With this in mind, today we are going to make tangible and substantial commitments. They are, I repeat, reciprocal commitments, since international support must accompany the reforms that the Prime Minister will present to you. I would like to emphasize the Lebanese authorities’ commitment in this process. Your presence, cher Saad Hariri, and that of the five ministers at your side, representing the diversity of your government, fully reflect this.
I believe that in the two areas I’ve just mentioned – investments and reforms – the Lebanese authorities have made efforts to map out clear and long-term outlooks. They have done so with an investment plan, the Capital Investment Programme (CIP), and a reform programme, that we will review together today. This is the outcome of credible, serious and ambitious work, which was conducted in close collaboration with partner countries and international institutions. There will also be regular joint monitoring of the announcement and the commitments made today.
I would like to add that the momentum launched by CEDRE has already produced results. Lebanon adopted its 2018 budget last week. Last year’s budget was not passed until last autumn and was the first budget to be passed in 12 years. Also, the Lebanese Parliament has just concluded its reform of the Water Code which is essential to a number of projects being considered in the Lebanese authorities’ investment plan.
Prime Minister, you are going to present projects that were identified and reforms that should be conducted.
We would like to say what our commitments will be, keeping in mind that alongside states and multilateral donors, the private sector, which is also represented here among us and which will also have the floor, should play a full role in this transformation. France will announce a substantial effort commensurate with our ambitions in Lebanon of €400 million in concessional loans and €150 million in donations.
That is what I wanted to say to you to introduce our work. I now give the floor to the Prime Minister. Thank you./.
Lebanon – Economic Conference for Development through Reforms with the Private Sector (CEDRE) – Joint statement
Paris, 6 April 2018
1. CEDRE (Conférence économique pour le développement, par les réformes et avec les entreprises), an international conference in support of Lebanon development and reforms, was hosted by France on 6 April 2018. M. Emmanuel Macron, President of the French Republic, and Mr Saad Hariri, Prime Minister of the Republic of Lebanon, addressed the conference. The conference was chaired by M. Jean-Yves Le Drian, France’s Minister for Europe and Foreign Affairs and by M. Bruno Le Maire, France’s Minister for the Economy and Finance. 48 countries and institutions took part in the meeting, with some representatives from the private sector and from civil society.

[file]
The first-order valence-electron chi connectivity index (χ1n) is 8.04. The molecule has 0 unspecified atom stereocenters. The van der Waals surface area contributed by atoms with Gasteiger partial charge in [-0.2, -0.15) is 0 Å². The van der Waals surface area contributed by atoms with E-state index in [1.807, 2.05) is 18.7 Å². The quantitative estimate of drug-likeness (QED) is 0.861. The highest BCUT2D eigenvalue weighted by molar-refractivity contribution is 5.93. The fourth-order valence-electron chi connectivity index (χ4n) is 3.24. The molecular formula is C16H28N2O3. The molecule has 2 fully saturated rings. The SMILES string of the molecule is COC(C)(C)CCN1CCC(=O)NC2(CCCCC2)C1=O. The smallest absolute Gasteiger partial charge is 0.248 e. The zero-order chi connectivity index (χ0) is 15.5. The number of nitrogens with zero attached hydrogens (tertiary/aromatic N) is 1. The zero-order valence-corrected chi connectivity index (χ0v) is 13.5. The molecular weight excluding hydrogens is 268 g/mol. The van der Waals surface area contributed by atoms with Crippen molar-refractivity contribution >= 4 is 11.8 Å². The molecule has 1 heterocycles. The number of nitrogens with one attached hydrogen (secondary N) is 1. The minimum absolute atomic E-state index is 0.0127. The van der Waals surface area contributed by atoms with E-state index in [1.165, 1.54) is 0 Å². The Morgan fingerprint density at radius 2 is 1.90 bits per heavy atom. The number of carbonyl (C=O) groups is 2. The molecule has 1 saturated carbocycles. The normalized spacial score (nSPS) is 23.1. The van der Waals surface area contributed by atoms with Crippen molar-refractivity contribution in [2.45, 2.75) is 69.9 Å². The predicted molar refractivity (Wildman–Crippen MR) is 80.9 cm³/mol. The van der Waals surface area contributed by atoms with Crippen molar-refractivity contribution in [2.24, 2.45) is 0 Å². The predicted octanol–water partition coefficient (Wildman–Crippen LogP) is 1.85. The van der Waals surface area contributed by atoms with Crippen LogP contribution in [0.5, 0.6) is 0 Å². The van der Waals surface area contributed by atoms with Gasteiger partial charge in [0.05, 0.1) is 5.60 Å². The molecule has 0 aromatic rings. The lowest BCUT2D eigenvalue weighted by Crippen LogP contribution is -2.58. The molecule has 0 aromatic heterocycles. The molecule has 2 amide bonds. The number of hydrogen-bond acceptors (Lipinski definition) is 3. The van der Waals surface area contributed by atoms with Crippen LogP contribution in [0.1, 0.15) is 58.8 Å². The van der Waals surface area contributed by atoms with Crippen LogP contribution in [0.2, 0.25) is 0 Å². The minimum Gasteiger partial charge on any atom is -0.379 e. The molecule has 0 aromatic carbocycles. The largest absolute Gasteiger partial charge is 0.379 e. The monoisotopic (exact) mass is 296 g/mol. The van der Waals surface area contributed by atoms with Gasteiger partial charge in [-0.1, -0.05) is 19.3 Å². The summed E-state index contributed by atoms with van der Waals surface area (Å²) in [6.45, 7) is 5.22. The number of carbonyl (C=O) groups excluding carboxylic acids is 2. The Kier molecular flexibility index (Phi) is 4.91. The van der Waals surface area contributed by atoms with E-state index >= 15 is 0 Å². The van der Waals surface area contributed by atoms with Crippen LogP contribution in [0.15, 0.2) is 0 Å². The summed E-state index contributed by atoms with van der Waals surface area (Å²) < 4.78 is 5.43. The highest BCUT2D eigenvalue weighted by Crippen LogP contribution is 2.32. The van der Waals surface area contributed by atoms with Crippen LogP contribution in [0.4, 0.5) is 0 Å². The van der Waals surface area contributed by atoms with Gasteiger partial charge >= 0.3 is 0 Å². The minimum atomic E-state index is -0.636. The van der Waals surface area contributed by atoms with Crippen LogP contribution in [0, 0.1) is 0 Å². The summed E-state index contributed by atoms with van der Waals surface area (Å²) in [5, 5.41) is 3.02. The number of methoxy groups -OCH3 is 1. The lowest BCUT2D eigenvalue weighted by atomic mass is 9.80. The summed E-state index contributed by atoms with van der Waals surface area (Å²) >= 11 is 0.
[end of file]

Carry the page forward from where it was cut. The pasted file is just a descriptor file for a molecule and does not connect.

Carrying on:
2. In line with the statements of the meeting of the International Support Group held in Paris on 8 December 2017 and the ministerial meeting in support of Lebanon’s armed forces and internal security forces, held in Rome on 15 March 2018, the participants expressed their commitment to the unity, stability, security sovereignty and territorial integrity of Lebanon, urging Lebanon’s leaders to implement and further expand a tangible policy of disassociation. They also expressed their support for the ongoing efforts of the Lebanese authorities to improve the functioning of State institutions and prepare the holding of legislative elections in accordance with international standards. They shared the view that, for a number of years, Lebanon has faced important challenges impeding its economic and human development. Lebanon needs the full support and solidarity of the international community, at a crucial juncture.
3. Participants welcomed the return to normal functioning of state institutions: the election of the President, the appointment of a national unity government, the adoption of a new electoral law, which will be followed by parliamentary elections, scheduled to take place on 6 May. They also welcomed the senior appointments to fill vacancies in the public administration. They noted the first oil and gas tenders. They further commended the adoption of the budget in 2017 for the first time in 12 years and welcomed the recent adoption of the 2018 budget, as well as the adoption of the water code.